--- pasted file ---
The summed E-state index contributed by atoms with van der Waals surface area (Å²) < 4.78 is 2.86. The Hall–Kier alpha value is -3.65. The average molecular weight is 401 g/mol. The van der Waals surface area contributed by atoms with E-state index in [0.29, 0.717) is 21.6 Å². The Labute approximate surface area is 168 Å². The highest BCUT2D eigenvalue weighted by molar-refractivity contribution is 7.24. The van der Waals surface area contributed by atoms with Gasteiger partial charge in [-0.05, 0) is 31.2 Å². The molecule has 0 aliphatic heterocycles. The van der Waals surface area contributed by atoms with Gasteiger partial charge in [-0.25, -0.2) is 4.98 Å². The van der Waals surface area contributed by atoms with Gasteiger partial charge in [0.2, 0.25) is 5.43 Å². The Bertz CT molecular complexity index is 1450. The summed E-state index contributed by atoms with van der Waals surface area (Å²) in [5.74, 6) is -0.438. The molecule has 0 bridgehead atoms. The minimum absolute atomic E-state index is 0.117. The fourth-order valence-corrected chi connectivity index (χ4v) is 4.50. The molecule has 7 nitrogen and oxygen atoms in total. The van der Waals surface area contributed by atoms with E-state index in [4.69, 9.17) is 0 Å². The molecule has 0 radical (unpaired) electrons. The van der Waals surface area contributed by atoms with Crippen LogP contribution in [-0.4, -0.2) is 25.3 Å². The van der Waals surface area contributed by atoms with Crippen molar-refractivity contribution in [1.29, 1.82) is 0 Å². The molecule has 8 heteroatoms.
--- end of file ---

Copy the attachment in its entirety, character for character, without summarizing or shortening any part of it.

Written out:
The summed E-state index contributed by atoms with van der Waals surface area (Å²) < 4.78 is 2.86. The Hall–Kier alpha value is -3.65. The average molecular weight is 401 g/mol. The van der Waals surface area contributed by atoms with E-state index in [0.29, 0.717) is 21.6 Å². The Labute approximate surface area is 168 Å². The highest BCUT2D eigenvalue weighted by molar-refractivity contribution is 7.24. The van der Waals surface area contributed by atoms with Gasteiger partial charge in [-0.05, 0) is 31.2 Å². The molecule has 0 aliphatic heterocycles. The van der Waals surface area contributed by atoms with Gasteiger partial charge in [-0.25, -0.2) is 4.98 Å². The van der Waals surface area contributed by atoms with Gasteiger partial charge in [0.2, 0.25) is 5.43 Å². The Bertz CT molecular complexity index is 1450. The summed E-state index contributed by atoms with van der Waals surface area (Å²) in [5.74, 6) is -0.438. The molecule has 0 bridgehead atoms. The minimum absolute atomic E-state index is 0.117. The fourth-order valence-corrected chi connectivity index (χ4v) is 4.50. The molecule has 7 nitrogen and oxygen atoms in total. The van der Waals surface area contributed by atoms with E-state index in [4.69, 9.17) is 0 Å². The molecule has 0 radical (unpaired) electrons. The van der Waals surface area contributed by atoms with Crippen LogP contribution in [-0.4, -0.2) is 25.3 Å². The van der Waals surface area contributed by atoms with Crippen molar-refractivity contribution in [1.29, 1.82) is 0 Å². The molecule has 8 heteroatoms.